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D. Nelson, M. D. Abramoff, Y. H. Kwon, E. C. Greenlee, W. L. M. Alward, C. A. Johnson; Correlation of Progression Between Structure and Function in Ocular Hypertensive Patients From the SAFE Study. Invest. Ophthalmol. Vis. Sci. 2008;49(13):738.
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To quantitatively measure the relationship between functional and structural progression in ocular hypertension.
Longitudinal data sets (of ≥3 year follow-up) of simultaneous stereo optic disc photographs (Nidek 3Dx) and Humphrey visual fields (Standard Automated Perimetry (SAP) & Short-Wavelength Automated Perimetry (SWAP)) were obtained from 107 eyes of 107 ocular hypertensive patients from the Structure And Function Evaluation (SAFE) study (Johnson CA et al. AJO 134:177, 2002). The current study patients were chosen from the UC Davis cohort based on availability of both disc photographs and HVF with ≥3 consecutive years of follow-up. Structural progression was quantified using the linear cup-to-disc ratio (LCDR) obtained from computer-aided planimetry by three glaucoma experts on digitized stereo photographs. Functional progression was quantified using the sensitivity data (linear and logarithmic) from SAP and SWAP. Pearson correlation (r2) values were found for each best-fit linear regression of structure and function progression both globally and sectorally.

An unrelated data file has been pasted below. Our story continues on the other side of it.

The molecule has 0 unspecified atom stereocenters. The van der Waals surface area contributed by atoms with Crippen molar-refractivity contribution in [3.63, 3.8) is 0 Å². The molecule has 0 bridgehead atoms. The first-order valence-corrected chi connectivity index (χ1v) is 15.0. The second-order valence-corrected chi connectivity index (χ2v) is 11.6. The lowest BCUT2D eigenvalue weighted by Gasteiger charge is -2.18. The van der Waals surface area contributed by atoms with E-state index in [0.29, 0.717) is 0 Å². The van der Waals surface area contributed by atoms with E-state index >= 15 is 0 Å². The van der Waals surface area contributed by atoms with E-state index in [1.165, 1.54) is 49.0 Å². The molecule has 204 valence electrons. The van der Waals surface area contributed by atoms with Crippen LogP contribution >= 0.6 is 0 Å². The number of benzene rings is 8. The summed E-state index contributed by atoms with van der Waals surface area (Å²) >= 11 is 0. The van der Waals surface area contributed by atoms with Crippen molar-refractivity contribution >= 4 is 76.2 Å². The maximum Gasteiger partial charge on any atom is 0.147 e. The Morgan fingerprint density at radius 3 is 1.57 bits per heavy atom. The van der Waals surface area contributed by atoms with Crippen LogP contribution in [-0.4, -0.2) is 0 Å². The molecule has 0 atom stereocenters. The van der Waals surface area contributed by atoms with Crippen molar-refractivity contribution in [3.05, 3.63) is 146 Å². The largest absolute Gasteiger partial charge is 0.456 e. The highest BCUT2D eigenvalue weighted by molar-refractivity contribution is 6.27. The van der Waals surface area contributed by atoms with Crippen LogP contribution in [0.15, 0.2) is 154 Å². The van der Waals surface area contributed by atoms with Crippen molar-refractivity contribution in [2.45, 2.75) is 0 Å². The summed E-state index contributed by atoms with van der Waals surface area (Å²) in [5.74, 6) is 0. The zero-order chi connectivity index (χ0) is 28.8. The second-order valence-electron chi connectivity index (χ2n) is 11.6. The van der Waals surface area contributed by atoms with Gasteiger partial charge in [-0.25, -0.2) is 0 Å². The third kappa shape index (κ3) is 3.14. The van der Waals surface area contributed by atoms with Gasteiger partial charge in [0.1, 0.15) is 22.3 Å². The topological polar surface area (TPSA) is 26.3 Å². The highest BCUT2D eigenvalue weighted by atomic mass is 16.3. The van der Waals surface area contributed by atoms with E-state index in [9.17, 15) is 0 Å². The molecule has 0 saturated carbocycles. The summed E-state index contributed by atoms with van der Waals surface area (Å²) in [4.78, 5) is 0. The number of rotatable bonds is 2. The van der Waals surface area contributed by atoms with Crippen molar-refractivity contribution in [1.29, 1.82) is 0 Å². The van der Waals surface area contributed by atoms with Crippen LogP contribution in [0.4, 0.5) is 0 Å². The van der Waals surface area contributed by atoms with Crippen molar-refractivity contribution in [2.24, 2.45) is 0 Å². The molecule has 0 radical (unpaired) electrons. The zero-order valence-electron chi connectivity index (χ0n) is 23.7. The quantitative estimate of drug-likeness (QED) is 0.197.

The average baseline values and Pearson r2 correlations for the HVF versus LCDR progressions are summarized in Table 1. No significant correlation was found between LCDR and either SAP or SWAP sensitivity progressions in this cohort. The best correlation was found between the SWAP sensitivity progression versus LCDR progression in the inferior-temporal sector (r2 = 0.033). No improvement occurred when using sectoral data versus global data.
In these ocular hypertensive eyes, no significant correlation was found between LCDR and HVF change over the 3 year period. However, the (average) absolute change in LCDR (+0.001) as well as SAP (-0.499 dB) and SWAP (-0.785 dB) were small. Longer follow-up with a greater amount of structural and functional progression may reveal better correlation.
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